A survey done by the Pew Research Center and Smithsonian magazine this past February asked Americans if they were optimistic about the future when it comes to technology. There was a pretty strong gender divide, with 61% of men feeling that technological changes will lead to a future in which most people’s lives are better. Only 51% of women agreed with that. When income was factored in, nearly 80% of men making more than $75,000 per year were optimistic, though women’s views didn’t change much with the higher income. The researchers speculate that men may be more likely to benefit from the availability of jobs in the tech sector. Or is there more to it than that?

Maybe guys are picturing hover cars, ubiquitous video screens showing sports events 24/7, and ever more powerful remote controls, while women don’t find these things a turn-on and would be unimpressed with a world of cybernetic personal assistants that double as love-bots. Another survey question found that 59% of women viewed wearable computers as a negative development. Guys were evenly split. Yet both men and women generally felt that the internet has been a good thing for themselves personally, and for society. Perhaps approval hinges on the question of how pervasive and invasive the technology is. An internet that we can call upon whenever we want is great, but being hooked up to it every moment of the day? Not so much. When it comes to information technology, constantly available can also mean constantly demanding. Seventy percent of both men and women said they would not be interested in computer brain implants, even if it improved their memory function. But then, I have to think that people of thirty years ago probably wouldn’t have welcomed the idea of being slaves to their phones either, alerted every time one of their friends enjoys a cat video or posts a new selfie. It’s like a frog in slowly-heated water: with gradual exposure we don’t see the danger until we’re hooked (or cooked!) I expect most future tech developments will make their mark on society almost subversively, marketed as the next must-have consumer purchase.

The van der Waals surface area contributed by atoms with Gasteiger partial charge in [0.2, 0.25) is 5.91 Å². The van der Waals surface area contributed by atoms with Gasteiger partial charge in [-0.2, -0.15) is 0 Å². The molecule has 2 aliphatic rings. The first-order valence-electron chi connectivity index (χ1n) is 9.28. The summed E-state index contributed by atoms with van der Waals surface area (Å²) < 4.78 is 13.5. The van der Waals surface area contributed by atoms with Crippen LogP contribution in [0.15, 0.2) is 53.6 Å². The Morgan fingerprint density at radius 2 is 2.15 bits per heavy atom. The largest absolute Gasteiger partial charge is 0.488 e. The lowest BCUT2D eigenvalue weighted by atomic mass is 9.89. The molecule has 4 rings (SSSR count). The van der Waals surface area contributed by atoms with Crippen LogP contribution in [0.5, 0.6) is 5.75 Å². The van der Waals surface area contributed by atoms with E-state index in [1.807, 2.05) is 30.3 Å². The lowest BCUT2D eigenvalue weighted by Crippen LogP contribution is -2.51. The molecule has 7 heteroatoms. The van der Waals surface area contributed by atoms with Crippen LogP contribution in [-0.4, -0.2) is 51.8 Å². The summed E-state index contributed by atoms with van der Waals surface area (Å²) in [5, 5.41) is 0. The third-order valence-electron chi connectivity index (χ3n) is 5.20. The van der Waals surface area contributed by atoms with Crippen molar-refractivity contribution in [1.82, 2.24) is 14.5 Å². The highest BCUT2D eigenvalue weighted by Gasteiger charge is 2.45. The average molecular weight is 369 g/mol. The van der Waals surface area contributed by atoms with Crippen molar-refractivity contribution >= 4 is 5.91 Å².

Most people would probably expect SF fans to be the most optimistic about technology, yet a very great deal of SF paints a dark picture of the future. We’re fascinated with tech, but it’s often a morbid fascination. Would you really want to live in a cyberpunk world? Or do you just get a big kick out of exploring the creepy possibilities?

The truth, of course, is that technology giveth and technology taketh away. Some things become better, some worse. I personally feel that if we can prevent our society from being totally consumed by consumerism (very much I doubt at the moment) we’ll be in a far better position to keep a reign on technology and reap its benefits without selling the farm. We’ll also need to resist the herd mentality, reassert our individuality and our privacy, and constantly be on the lookout for the tech equivalent of magic beans that lead us blithely to a place where giants are eagerly waiting to gobble us up. When a new development opens a new door, let’s constantly be asking if we actually want to go there.

Then our high tech future can truly be a place to be optimistic about.